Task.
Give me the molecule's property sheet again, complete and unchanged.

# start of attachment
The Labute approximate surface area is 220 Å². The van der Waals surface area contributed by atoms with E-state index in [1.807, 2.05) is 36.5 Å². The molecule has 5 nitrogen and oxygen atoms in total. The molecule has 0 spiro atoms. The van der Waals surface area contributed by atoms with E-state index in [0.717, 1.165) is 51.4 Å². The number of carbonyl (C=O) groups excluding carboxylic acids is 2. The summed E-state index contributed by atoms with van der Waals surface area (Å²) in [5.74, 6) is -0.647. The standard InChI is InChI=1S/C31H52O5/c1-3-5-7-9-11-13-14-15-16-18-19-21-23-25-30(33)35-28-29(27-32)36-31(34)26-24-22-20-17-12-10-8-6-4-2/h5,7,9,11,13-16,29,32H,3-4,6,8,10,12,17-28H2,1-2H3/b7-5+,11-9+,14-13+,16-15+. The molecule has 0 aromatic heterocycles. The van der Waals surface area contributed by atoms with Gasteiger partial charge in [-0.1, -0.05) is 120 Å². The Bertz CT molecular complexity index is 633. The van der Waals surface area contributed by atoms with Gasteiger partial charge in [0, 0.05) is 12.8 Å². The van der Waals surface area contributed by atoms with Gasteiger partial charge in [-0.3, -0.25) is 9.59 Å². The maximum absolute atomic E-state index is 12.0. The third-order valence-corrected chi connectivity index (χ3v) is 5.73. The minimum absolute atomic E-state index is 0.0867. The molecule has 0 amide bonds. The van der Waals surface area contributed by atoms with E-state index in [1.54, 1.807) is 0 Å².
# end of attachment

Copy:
The Labute approximate surface area is 220 Å². The van der Waals surface area contributed by atoms with E-state index in [1.807, 2.05) is 36.5 Å². The molecule has 5 nitrogen and oxygen atoms in total. The molecule has 0 spiro atoms. The van der Waals surface area contributed by atoms with E-state index in [0.717, 1.165) is 51.4 Å². The number of carbonyl (C=O) groups excluding carboxylic acids is 2. The summed E-state index contributed by atoms with van der Waals surface area (Å²) in [5.74, 6) is -0.647. The standard InChI is InChI=1S/C31H52O5/c1-3-5-7-9-11-13-14-15-16-18-19-21-23-25-30(33)35-28-29(27-32)36-31(34)26-24-22-20-17-12-10-8-6-4-2/h5,7,9,11,13-16,29,32H,3-4,6,8,10,12,17-28H2,1-2H3/b7-5+,11-9+,14-13+,16-15+. The molecule has 0 aromatic heterocycles. The van der Waals surface area contributed by atoms with Gasteiger partial charge in [-0.1, -0.05) is 120 Å². The Bertz CT molecular complexity index is 633. The van der Waals surface area contributed by atoms with Gasteiger partial charge in [0, 0.05) is 12.8 Å². The van der Waals surface area contributed by atoms with Gasteiger partial charge in [-0.3, -0.25) is 9.59 Å². The maximum absolute atomic E-state index is 12.0. The third-order valence-corrected chi connectivity index (χ3v) is 5.73. The minimum absolute atomic E-state index is 0.0867. The molecule has 0 amide bonds. The van der Waals surface area contributed by atoms with E-state index in [1.54, 1.807) is 0 Å².